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Esther Birney Series on Zoom Spring 2021 Topics

Thursday, April 1, 2021, 10:30 AM until 12:00 PM
Additional Info:
Registration is not available online - contact the event coordinator
Payment In Full In Advance Only
Join us for this well-curated literary arts series including intriguing topics given by knowledgeable presenters. (See below for a complete list of topics and information about using Zoom.)

If you are a current member and would like to join this series, please register by contacting BevAnn directly at Thank you. If you are already registered for the Winter term, you do not need to re-register.
Available Slots:
No Fee
No Fee
Note: If you don't have access to the Zoom application on a computer, tablet or smart phone, Zoom presentations are also available by dialing in using a landline or cellphone. On the day and time of the course, call 778-907-2071 (within Metro Vancouver) and enter the Meeting ID and Passcode that were given after registering for the course. If you live outside of metro Vancouver, please look up the local phone number for your locationat (The calls are muted when you join the meeting, to unmute yourself, please press *6 (as per instructions on the phone). 

April 1 – Dr. Heidi Rennert – “Mrs. Beeton's Laboratory”


Science, Technology, and Domestic Sciences in the Victorian Home


Mrs. Isabella Beeton's Book of Household Management, perhaps the most iconic text on Victorian domesticity, was part of a wider movement in redesigning the middle-class Victorian home in increasingly scientific and technological ways. This talk will contextualize the emergence of domestic sciences within the new scientific and technological innovations of the nineteenth century. In addition to Beeton's manual, this talk will discuss the sciences behind housekeeping manuals, cookbooks, and the recipe to consider how Victorian domestic scientific literature influenced a cultural and literary tradition that still carries on today.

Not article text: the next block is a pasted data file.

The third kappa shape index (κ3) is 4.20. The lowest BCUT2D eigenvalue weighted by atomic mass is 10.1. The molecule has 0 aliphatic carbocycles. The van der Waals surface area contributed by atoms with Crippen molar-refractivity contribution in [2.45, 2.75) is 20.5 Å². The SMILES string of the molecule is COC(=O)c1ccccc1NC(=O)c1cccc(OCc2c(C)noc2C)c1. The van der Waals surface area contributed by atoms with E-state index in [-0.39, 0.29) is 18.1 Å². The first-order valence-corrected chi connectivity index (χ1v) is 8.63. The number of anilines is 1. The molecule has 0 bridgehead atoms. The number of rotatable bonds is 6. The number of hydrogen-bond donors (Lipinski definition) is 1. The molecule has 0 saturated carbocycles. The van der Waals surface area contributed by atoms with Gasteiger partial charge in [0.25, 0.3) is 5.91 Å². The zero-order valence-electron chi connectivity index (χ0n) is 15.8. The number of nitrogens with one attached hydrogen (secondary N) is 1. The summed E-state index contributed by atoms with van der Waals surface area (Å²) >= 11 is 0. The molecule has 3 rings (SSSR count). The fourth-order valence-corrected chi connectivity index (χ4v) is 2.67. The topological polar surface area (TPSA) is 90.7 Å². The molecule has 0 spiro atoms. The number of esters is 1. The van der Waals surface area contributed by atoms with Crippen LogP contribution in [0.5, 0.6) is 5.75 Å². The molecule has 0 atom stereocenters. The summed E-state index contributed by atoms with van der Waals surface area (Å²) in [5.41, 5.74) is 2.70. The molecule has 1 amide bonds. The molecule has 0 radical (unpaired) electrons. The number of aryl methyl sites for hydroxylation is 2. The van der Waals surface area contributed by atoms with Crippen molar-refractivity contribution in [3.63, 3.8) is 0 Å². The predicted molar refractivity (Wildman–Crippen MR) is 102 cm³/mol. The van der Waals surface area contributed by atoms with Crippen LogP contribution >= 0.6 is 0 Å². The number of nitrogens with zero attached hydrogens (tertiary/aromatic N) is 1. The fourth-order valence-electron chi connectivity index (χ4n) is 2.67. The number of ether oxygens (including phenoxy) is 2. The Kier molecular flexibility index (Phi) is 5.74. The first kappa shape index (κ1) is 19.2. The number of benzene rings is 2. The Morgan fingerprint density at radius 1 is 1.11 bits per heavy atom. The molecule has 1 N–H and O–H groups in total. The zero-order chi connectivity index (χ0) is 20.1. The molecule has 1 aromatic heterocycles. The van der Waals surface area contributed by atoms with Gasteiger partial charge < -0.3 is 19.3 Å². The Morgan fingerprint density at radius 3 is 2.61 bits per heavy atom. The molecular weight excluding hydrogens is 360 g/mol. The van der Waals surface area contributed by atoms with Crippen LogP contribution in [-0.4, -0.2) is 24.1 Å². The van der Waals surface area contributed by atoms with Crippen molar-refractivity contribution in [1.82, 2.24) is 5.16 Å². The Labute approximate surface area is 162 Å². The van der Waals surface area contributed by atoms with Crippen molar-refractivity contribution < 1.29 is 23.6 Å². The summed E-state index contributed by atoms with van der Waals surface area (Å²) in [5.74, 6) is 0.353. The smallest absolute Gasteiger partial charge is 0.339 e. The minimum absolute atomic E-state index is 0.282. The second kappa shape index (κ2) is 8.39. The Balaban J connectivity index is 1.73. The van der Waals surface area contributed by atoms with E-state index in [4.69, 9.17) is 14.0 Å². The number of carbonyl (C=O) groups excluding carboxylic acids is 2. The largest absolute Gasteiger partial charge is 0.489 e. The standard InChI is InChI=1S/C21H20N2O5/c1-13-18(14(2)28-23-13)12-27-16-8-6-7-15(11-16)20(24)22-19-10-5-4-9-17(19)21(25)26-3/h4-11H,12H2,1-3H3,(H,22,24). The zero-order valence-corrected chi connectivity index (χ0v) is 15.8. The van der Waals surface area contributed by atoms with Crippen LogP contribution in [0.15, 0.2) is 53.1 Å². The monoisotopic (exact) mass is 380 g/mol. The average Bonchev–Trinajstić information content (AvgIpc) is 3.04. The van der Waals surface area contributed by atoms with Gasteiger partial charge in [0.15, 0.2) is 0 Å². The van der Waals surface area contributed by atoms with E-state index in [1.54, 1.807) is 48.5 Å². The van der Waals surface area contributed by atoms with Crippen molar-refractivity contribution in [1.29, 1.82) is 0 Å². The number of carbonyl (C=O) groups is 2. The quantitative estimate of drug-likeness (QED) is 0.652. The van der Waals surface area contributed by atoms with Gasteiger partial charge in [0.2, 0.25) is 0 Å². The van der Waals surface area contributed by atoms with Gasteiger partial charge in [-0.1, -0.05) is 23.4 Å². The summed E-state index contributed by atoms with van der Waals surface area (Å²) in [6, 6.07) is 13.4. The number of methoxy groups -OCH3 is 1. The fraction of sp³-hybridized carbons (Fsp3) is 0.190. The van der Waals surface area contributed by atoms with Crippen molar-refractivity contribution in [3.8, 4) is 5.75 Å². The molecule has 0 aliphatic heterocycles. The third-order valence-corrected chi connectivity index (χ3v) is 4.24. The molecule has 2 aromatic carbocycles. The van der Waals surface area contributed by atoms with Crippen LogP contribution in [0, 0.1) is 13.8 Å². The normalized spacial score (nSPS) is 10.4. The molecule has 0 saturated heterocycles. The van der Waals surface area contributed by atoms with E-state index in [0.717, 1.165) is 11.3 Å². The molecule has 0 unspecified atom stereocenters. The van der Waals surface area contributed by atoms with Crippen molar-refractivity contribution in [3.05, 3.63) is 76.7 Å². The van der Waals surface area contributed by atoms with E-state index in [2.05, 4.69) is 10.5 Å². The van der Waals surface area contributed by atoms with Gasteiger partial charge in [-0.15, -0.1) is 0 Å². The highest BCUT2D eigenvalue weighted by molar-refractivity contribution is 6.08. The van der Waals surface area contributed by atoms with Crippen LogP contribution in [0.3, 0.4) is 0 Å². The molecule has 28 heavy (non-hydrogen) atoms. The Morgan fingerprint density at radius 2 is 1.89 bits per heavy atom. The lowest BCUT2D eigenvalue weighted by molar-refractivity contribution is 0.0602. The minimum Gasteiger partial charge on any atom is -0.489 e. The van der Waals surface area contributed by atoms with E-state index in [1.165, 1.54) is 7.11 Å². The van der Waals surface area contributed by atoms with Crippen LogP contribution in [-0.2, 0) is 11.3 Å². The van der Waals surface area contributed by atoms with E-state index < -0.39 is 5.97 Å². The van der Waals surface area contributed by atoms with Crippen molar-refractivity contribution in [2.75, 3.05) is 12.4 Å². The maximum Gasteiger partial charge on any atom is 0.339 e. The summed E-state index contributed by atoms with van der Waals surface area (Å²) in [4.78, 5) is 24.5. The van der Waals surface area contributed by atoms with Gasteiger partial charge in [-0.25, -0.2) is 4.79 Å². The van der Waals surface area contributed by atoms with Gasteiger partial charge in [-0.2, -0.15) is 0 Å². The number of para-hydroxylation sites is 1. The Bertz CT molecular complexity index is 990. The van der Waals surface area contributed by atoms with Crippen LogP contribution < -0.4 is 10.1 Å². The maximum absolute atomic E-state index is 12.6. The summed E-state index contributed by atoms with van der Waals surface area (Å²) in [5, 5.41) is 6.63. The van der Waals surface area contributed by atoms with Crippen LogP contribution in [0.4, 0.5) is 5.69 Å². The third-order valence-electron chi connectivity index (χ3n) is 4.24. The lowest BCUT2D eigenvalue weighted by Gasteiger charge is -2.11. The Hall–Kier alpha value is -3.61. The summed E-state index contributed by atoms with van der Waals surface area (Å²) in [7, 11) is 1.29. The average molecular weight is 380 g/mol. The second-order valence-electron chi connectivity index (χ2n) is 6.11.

Heidi Rennert is a PhD Candidate in English Literature and the Science and Technology Studies program at UBC. She completed a M.A. in English at UVic, where she completed SSHRC-funded research on early Victorian cycling and travel literature. In addition to her studies, she is a Graduate Academic Assistant with the Public Humanities Hub and an avid bread baker. 


April 8 – Dr. Erica Machulak – “Chaucer and the Beauty of Chaos”


The fourteenth-century poet Geoffrey Chaucer was a master of mashing up wildly different ideas, stories, and languages to create innovative poetry. Chaucer’s poetry pushed the limits of what English had been able to do as a literary language, and readers of his work can reexperience that process of invention by reading his lines aloud. In this talk, the presenter will invite members of the audience to read aloud (with microphones or to themselves) to experience the creativity, strangeness, and familiarity of Middle English words.

After warming up with The Canterbury Tales, we will turn our attention to Chaucer’s House of Fame. House of Fame is a dream poem that touches on enduring themes such as isolation, storytelling, and the authenticity of language. It is a beautiful and engaging text that poses questions about how we decide what is true, who gets written into history, and how we engage with our past and present.

Participants who wish to are very welcome to read a translation of the House of Fame in advance. This reading is not required to participate in the presentation.


Erica Machulak, PhD in medieval English literature and the founder of Hikma Strategies, an organization that helps clients bring complex ideas to new contexts through communication and collaboration. As a writer, editor, and facilitator, she believes that the world needs to hear more from people who resist easy answers.

April 15 – David Gaertner – “Like an echo turned inside out”


Shallow Reconciliation and the Indigenous Future Imaginary


“I heard a sound like an echo turned inside out.”

          -Cherie Dimaline, The Marrow Thieves

On the penultimate page of her 2017 dystopian novel The Marrow Thieves, Métis author and editor Cherie Dimaline evokes the sound of an echo as a means to capture the electricity that emanates from the reunification of two residential school survivors. The scene is significant for a number of rea­sons, not least because it contains the only instance of the word “reconcilia­tion” in a novel in which one of the primary plot points is the return of residential schools in an apocalyptic future.

As an activation site for close reading, this phrase offers a poetic moment of reflection from which to contemplate reconciliation as it resonates out of the TRC and into what Jason Edward Lewis terms the “Indigenous future imaginary.” In this talk, I read Dimaline’s novel against the mainstream discourses of Truth and Reconciliation Commissions as a means to interrogate the limits of reconciliation within a colonial state. Via the figure of the echo and alongside the work of Indigenous futurism scholars such as Lewis, I look toward the future of reconciliation in Canada and posit the existence of a settler state turned inside out.